Tis’ the season for selling! Holiday sales keep increasing: between 2009 and 2013, holiday sales rose from $506,000,000,000 to over $590,000,000,000 according to the NRF (the National Retail Federation). Getting your fair share of the pot requires careful planning.


Making consumers notice your products rather than the competition’s may entail some creativity, but a truly powerful word in retail marketing is “SALE.” Detail a product’s superior quality all you want. Brag about your impeccable service. That one word, SALE, trumps anything else.

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Brick and mortar retailers have the perfect canvas for announcing sales: store walls. Nothing draws people in better than pretty decoration, with a “SALE” sign on top (except, perhaps, free cookies and cider). Online retailers have no walls to plaster with signs and decoration. Using social media, well-placed ads, and even billboards drive traffic to sites.

A landing page with all the bells and whistles requisite in holiday site design (don’t forget to use “SALE”) lures purchasers, and free shipping offers, discounts on larger ticket items, or even post-holiday coupons, often seal the deal.

Boosting Team Productivity and Morale

Keep your staff happy.

  • Provide holiday flavored coffees to help them wake up and get to work.
  • Treat them to lunch on hectic days.
  • Act as a part of the team and help out in a hands-on manner.
  • Throw a post-holiday party to celebrate a job well done.

Having a supportive, fun, and functional work setting where they feel truly valued makes for more motivated workers who, in turn, make customers happy.


Retailers desperate for seasonal help sometimes hire any applicant, and then just hope for the best. Instead:

  • Advertise the job with a very clear description of its duties to weed out people without the skills or motivation needed for the position.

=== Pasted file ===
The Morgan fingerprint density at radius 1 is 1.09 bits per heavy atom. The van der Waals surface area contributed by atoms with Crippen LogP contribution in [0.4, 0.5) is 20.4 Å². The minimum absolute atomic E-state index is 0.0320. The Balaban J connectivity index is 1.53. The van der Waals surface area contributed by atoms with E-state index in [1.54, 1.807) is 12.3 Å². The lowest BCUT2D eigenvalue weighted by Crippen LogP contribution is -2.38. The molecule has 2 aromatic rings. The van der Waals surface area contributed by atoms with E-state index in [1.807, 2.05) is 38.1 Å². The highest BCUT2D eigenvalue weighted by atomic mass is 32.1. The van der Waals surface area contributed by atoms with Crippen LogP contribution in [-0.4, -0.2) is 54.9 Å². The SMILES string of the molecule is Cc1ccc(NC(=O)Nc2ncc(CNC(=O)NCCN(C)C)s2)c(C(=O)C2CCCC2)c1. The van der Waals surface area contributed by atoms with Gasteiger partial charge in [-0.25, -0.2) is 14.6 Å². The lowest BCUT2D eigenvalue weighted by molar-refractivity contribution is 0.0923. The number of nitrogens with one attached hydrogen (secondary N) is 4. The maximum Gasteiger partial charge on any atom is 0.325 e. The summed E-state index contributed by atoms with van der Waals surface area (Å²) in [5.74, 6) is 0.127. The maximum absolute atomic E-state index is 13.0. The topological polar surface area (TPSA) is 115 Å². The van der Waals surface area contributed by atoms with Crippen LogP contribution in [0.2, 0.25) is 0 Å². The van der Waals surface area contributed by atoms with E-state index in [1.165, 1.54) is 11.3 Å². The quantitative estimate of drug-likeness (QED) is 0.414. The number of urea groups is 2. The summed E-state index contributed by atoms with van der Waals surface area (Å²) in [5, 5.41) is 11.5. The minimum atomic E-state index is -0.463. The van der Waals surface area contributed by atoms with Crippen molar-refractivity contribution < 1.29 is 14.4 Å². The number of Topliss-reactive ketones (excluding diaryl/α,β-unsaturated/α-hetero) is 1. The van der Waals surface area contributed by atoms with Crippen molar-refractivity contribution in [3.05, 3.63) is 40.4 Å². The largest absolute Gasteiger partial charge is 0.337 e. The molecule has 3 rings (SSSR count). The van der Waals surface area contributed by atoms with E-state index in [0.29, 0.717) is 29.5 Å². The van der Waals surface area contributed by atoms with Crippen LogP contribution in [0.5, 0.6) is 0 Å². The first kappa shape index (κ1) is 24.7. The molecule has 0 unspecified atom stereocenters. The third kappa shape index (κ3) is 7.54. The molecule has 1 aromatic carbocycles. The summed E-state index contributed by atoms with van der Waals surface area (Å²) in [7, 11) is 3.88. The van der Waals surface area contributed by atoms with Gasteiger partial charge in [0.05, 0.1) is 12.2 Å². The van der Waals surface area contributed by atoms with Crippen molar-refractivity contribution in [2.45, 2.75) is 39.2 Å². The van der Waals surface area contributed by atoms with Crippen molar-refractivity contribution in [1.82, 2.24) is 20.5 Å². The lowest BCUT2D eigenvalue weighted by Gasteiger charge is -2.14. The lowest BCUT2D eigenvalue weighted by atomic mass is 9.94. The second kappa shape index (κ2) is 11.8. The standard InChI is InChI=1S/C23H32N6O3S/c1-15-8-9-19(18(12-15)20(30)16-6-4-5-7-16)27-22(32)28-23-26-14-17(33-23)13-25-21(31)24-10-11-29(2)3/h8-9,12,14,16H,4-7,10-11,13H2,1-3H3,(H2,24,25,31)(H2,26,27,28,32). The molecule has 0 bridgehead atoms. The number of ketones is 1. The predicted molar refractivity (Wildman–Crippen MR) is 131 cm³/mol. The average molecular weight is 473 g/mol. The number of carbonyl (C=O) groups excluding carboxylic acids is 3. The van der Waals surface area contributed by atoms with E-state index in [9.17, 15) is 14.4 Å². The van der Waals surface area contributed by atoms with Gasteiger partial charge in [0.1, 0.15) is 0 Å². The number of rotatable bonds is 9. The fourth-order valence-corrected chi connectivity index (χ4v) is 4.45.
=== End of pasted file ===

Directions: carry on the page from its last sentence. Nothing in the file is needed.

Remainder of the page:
• Use an agency that has a proven record of providing great job prospects.
  • Develop a process for screening applicants, from background checks to drug tests.

Use the season as a great training opportunity for working gracefully under pressure.


Use your POS system for inventory control; most have built in inventory control systems that indicate what you have on hand and what you need. The human element comes into play when developing contacts with resources to replenish popular items should you run out.

Online merchants should already be quite nimble in handling inventory issues. They work with fulfillment services and warehouses all the time. Traditional retailers face the extra step of shipping from a supplier to the store, but can streamline things by offering customers the option for shipments sent directly to their home.

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If you are an e-retailer or if you offer shipments of out of stock items directly to customers, ensure the fulfillment process works.

In 1999, the promising ecommerce realm pummeled Toys “R” Us. In a gambit to be a real player in internet commerce, Toys “R” Us set an order deadline of December 10 and then foundered, unable to handle the influx of orders. They sent incomplete orders, promised delivery by a certain date close to Christmas, and then couldn’t follow through on their promise. A litany of sad Christmas tales ensued, all naming Toys “R” US as head Grinch.

The moral of the story: have your ducks in a line before the season so you do not ruin anyone’s holidays.

Site Development

Embrace the 21st century. Consumers use computers and mobile devices to check store hours and location. If they cannot locate the establishment online, or find it but see only a poorly conceived and balky site, a sale may disappear before they even come in the door.

Driving traffic to a great site with SEO content, email campaigns, and social media marketing creates a pool of potential customers ripe for the picking. Organize the site in a way that helps them find what they need easily, such as a section for “Stocking Stuffers” or “Man Cave Accessories.” Having a site that handles their needs is the best tool for converting those prospects into sales.

Finally, take down all the Christmas marketing right after the holidays. After all, by then, you need to start your Valentine’s Day marketing.